In the grand scheme of things, this is nothing in comparison to what has come before. Recent years have not been such a trying time, but if you look all the way back to the first century church, they faced persecution, rejection and even death for their profession of faith in Jesus. They knew of the power of the cross. They knew of the wages of sin and the death, both physical and spiritual, that comes as a result of sin. They were not so engrossed in their own lives that they failed to recognize the importance of every life that would ever live. They recognized the fact that what God had planned and what Jesus had suffered through was a gift of grace for everyone and not just for themselves. They knew that God wanted them to share this gift of grace with all who would hear no matter what the cost may be to themselves.

Recent years has seen the emergence of the “ME” philosophy. It basically states that “I have mine. You are on your own!” What if previous generations had expressed this sentiment when it came to sharing the Gospel? Let’s bring this a little closer to home with the following. What if the person who is supposed to witness to one of your grandchildren is someone that you are supposed to witness to and lead to Jesus? Are you willing to let your grandchild suffer for all eternity because you didn’t witness to the person who witnesses to them? Are you willing to let someone else’s grandchild suffer because you didn’t witness, because you were afraid to endure something so that others could live?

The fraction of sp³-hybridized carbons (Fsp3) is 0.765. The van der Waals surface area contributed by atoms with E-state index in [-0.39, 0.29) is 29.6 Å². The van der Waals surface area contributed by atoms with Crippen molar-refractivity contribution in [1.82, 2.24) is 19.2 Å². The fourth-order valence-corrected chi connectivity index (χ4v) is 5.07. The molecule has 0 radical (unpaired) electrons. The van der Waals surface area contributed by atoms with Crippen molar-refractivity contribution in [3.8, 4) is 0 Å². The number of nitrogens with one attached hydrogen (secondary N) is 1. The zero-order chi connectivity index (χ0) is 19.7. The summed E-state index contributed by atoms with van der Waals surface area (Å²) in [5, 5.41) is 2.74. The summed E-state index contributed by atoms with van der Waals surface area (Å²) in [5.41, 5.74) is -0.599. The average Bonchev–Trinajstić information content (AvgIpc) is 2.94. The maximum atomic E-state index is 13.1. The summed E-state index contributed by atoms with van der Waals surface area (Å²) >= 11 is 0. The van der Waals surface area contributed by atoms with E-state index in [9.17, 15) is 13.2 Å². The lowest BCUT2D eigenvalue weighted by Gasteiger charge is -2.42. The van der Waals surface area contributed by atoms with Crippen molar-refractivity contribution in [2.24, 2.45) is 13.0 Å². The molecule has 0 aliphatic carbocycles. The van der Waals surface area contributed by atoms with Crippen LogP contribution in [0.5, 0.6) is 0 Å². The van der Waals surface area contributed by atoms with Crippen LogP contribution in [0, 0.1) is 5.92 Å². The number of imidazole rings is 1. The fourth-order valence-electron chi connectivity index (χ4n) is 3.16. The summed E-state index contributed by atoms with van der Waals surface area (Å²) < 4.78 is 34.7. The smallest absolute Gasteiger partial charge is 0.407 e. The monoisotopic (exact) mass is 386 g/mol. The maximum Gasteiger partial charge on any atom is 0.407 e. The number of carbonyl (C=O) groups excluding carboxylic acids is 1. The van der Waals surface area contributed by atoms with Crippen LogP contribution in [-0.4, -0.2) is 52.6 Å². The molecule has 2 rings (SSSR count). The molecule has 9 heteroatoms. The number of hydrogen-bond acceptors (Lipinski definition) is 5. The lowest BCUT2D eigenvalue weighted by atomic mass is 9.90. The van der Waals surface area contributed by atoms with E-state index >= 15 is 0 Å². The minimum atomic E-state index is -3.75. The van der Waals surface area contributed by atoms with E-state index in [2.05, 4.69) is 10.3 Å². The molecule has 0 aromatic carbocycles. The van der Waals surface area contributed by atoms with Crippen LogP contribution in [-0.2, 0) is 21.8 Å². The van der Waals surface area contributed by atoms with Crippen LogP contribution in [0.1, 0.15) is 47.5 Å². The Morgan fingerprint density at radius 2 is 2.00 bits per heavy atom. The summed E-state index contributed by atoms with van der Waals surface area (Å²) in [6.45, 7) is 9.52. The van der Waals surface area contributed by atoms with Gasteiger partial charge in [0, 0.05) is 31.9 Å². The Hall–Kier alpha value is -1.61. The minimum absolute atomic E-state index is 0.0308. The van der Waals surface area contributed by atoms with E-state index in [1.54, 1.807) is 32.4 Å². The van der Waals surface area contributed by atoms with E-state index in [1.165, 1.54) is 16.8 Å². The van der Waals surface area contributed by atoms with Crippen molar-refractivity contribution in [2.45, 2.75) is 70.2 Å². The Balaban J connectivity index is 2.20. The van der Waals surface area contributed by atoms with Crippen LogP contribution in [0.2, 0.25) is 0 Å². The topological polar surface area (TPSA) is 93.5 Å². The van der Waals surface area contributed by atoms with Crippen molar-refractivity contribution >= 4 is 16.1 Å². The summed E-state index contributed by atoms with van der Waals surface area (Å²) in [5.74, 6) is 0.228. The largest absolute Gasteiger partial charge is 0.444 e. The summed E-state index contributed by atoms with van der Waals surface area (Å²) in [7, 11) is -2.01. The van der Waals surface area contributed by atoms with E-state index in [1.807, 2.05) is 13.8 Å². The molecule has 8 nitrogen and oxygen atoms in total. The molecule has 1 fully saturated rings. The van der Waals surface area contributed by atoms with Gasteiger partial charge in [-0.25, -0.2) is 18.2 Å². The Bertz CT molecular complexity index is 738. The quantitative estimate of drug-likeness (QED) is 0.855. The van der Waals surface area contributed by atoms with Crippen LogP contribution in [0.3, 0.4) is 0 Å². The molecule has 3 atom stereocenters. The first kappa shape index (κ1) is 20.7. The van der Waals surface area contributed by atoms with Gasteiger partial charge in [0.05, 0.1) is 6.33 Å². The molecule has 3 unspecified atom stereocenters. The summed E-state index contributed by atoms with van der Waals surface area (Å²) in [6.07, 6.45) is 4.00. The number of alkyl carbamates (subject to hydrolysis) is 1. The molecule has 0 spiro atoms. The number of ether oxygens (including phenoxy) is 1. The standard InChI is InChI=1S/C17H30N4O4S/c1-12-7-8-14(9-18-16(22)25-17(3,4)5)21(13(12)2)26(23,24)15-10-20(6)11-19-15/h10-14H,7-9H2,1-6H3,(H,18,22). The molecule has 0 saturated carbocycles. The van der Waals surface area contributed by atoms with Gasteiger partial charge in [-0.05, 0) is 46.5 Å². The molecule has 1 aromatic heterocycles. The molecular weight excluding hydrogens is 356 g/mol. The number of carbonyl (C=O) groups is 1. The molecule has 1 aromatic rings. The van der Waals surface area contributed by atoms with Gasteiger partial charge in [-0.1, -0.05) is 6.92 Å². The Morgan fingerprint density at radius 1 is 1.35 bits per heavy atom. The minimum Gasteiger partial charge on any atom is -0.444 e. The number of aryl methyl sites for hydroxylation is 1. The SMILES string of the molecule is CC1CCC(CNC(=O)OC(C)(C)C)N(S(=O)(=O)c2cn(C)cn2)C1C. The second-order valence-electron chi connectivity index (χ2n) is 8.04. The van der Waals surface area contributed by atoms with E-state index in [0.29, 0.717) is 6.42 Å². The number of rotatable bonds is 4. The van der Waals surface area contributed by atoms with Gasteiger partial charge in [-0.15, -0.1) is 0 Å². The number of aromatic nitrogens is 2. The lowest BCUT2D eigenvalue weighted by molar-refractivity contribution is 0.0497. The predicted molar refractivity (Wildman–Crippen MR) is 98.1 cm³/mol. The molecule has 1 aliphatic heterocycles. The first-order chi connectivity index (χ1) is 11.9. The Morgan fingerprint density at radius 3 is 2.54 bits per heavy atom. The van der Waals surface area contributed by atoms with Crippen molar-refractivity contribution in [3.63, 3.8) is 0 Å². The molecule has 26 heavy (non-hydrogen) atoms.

What are you doing in order to pass on the legacy that was willingly passed to you?

What are you willing to endure for the Gospel?

Copyright 1998 – 2018 Dennis J. Smock
Daily Living Ministries, Inc.
http://www.dailylivingministries.org
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He went through all of this for you!

March 30, 2018

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Be Still . . .
Devotionals for Daily Living

Then the governor’s soldiers took Jesus into the Praetorium and gathered the whole company of soldiers around him. They stripped him and put a scarlet robe on him, and then twisted together a crown of thorns and set it on his head. They put a staff in his right hand. Then they knelt in front of him and mocked him. “Hail, king of the Jews!” they said. They spit on him, and took the staff and struck him on the head again and again. After they had mocked him, they took off the robe and put his own clothes on him. Then they led him away to crucify him.